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For a few drops more

Gujarat: Govt goes into overdrive as saurashtra dries up

Those who said last year was Gujarat’s worst ever drought are eating their words. JANYALA SREENIVAS reports

Gujrat Chief Minister Keshubhai Patel had wanted to burst fire crackers when waters from the Narmada river finally reached parts of scarcity-hit Saurashtra. But the celebration seems to have died down pretty fast in these parts, which are facing a very severe shortage of water supply.

Twenty-two of 25 districts in Saurashtra have been declared scarcity-hit by the government. The summer’s only just set in, but 13,000 villages are facing the third consecutive drought, and the numbers at government relief camps have swelled from seven lakh to over 25 lakh this year. Keshubhai Patel says the government is spending nothing less than Rs 2 crore per day to supply water.
Water Supply Minister Narottam Patel searches for answers when asked if the state can keep its head above the water crisis through the crucial summer months till June 15, before monsoon sets in. ‘‘We have made arrangements to supply water through tankers, sinking tubewells and providing hand pumps,’’ he Patel.

Even the minister knows that the tubewells and handpumps are dry because after two successive failed monsoons, groundwater levels have hit rock bottom. And there are no surface sources.

‘‘Last year was supposed to be the century’s worst drought. But this year it’s worse because there are no water sources and we are heavily depending on the Narmada pipeline. Only a few towns and talukas benefit from it because pipelines are still being laid and work is in progress,’’ Patel admits.

According to the Gujarat Water Supply and Sewerage Board (GWSSB), things could get worse this year because even parts of central and north Gujarat, which normally do not face water problems, are reeling under scarcity. About 30,000 water tankers are plying daily to supply water.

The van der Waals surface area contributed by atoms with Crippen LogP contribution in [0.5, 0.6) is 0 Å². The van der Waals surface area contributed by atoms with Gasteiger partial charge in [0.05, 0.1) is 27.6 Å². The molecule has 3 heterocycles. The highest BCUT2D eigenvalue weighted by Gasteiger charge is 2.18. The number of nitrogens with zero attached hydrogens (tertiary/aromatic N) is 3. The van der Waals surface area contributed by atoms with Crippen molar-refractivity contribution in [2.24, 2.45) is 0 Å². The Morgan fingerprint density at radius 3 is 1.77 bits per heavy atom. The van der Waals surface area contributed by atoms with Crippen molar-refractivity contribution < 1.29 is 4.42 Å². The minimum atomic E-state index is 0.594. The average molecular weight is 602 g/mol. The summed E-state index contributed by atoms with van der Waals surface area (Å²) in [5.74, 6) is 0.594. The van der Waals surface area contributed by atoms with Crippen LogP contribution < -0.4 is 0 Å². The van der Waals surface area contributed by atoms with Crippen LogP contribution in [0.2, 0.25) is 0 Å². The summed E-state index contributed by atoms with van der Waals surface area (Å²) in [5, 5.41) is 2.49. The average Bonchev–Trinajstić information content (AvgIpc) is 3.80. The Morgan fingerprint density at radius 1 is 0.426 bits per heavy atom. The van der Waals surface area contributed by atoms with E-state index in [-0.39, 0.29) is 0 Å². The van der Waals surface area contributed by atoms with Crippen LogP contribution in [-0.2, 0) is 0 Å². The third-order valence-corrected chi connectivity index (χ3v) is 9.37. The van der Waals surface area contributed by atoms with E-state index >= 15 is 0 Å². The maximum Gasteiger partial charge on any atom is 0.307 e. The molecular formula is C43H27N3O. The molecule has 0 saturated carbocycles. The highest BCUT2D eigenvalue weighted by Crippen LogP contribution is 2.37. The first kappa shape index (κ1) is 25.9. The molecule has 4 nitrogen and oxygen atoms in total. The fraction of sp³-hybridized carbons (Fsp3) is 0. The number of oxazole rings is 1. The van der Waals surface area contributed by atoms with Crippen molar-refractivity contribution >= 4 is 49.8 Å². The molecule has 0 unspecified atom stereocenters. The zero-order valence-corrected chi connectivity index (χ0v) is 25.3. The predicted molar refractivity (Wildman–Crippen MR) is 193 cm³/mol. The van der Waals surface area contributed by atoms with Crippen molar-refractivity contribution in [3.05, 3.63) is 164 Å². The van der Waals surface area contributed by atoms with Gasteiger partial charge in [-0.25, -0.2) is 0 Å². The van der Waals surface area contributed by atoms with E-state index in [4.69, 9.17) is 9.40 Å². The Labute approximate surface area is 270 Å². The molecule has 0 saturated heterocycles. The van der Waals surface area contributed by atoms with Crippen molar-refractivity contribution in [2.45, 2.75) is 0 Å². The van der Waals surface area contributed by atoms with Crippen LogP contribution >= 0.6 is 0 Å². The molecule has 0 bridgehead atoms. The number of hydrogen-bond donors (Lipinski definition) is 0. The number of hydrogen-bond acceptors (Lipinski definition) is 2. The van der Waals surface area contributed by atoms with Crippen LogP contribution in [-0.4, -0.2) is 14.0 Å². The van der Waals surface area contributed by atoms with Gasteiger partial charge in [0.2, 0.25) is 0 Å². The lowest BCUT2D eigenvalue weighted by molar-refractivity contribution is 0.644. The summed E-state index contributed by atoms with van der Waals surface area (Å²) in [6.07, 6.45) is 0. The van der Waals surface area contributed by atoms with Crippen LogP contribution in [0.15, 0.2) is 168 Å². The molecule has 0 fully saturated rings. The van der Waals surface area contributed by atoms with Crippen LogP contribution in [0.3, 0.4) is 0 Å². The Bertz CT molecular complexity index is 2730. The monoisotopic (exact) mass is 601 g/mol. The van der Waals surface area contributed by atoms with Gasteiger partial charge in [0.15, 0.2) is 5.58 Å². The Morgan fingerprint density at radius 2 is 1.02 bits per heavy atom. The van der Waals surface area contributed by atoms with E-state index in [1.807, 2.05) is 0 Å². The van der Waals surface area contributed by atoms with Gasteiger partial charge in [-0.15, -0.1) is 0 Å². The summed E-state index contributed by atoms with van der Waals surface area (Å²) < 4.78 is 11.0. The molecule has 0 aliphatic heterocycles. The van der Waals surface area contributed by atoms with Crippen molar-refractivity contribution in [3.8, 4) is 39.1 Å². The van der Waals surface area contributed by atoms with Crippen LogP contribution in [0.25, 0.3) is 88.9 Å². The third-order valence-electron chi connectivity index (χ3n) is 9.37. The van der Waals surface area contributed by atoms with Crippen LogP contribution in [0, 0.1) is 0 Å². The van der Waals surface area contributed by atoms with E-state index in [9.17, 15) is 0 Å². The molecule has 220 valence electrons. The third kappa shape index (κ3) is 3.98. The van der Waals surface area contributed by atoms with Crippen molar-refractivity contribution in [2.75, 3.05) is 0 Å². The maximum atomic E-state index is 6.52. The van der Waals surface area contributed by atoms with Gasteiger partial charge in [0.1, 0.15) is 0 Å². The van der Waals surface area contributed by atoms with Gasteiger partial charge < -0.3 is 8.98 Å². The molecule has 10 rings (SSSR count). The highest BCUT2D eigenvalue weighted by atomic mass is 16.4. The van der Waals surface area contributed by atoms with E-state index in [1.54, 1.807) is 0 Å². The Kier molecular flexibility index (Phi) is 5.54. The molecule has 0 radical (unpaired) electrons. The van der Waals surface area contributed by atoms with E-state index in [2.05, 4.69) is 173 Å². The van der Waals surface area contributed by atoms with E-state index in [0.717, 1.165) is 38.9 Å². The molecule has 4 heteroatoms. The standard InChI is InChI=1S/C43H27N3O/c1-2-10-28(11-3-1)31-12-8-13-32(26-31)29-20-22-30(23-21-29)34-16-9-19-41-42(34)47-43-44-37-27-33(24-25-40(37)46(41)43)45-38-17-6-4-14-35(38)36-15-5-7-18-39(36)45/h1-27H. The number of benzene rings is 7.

Says GWSSB chairperson R K Tripathi: ‘‘The situation is grim and I hope the rains are on time this year. Saurashtra is a ‘high deficit’ scenario. Besides, we have also to tackle central and north Gujarat. I think nowhere in the country has such an unprecedented mobilisation of resources has been done like we are doing in Gujarat right now.’’

The government is attempting to lift water from the Narmada pipeline and other available resources for parched Saurashtra. ‘‘The strategy is to take care of ‘major consumption’ requirements of the bigger cities and towns using the Narmada water so that existing sources could be used for the villages. Slowly, more and more villages are falling into place,’’ Tripathi claims.

The process is plagued by power failures and irregular plying of tankers. The district administrations are being stretched to the limit as the harsh summer takes over. Dharnas, protest marches and skirmishes over water are becoming common.

Says Jamnagar collector R N Pathak: ‘‘Both Rajkot and Jamnagar are dependent on just one dam—AJI III— which is down to dead storage. To how many villages can we make arrangements?’’

The situation is as bad in other parts of the state. In many of the major dams across Saurashtra, North and Central Gujarat water levels have come down to dead storage level. In Saurashtra most of them have dried up totally.

In fact, after an emergency meeting with the chief minister, water supply minister Narottam patel has been asked to go to some of the worst-affected districts in Saurashtra, north and central Gujarat to ‘‘see what immediate water supply arrangements can be made.’’

‘‘I have already visited Kheda, Anand, Dangs and Panchmahals. We have decided to start some supply schemes. Next on priority list in Banaskantha and Mehsana in north Gujarat,’’ Patel says.

The successive drought has resulted in crop failures and recession has set in business and industry. In Saurashtra, Gujarat’s groundnut bowl, only six lakh tonnes of groundnut was produced this year against 20 lakh tonnes in a good year. The cotton crop has been ruined besides wheat and pulses due to lack of irrigation.

The brass parts industry of Jamnagar, diamond-cutting units in Amreli and Rajkot district, Diesel engine and machine tools manufacturing units and cotton ginning factories are already in the doldrums.

Unemployment, poverty and the deteriorating situation in the villages is resulting in migration. ‘‘People are selling off land and cattle and moving to other cities,’’ says Dr Hemiksha Rao, head of sociology department, Saurashtra University.
At least 10,000 youth and men are already estimated to have left villages for Ahmedabad, Surat and bigger cities of Saurashtra itself. ‘‘They will only return if there is a good monsoon. Otherwise there will be a large-scale migration next year,’’ says Rajkot Chamber of Commerce President Dhirubhai Vithalani.

With nearly one and half months to go before the rains set in, the government is keeping its fingers crossed. As water supply minister Narottam Patel puts it: ‘‘It should rain on time at least this year. Otherwise we are doomed.’’

   
 
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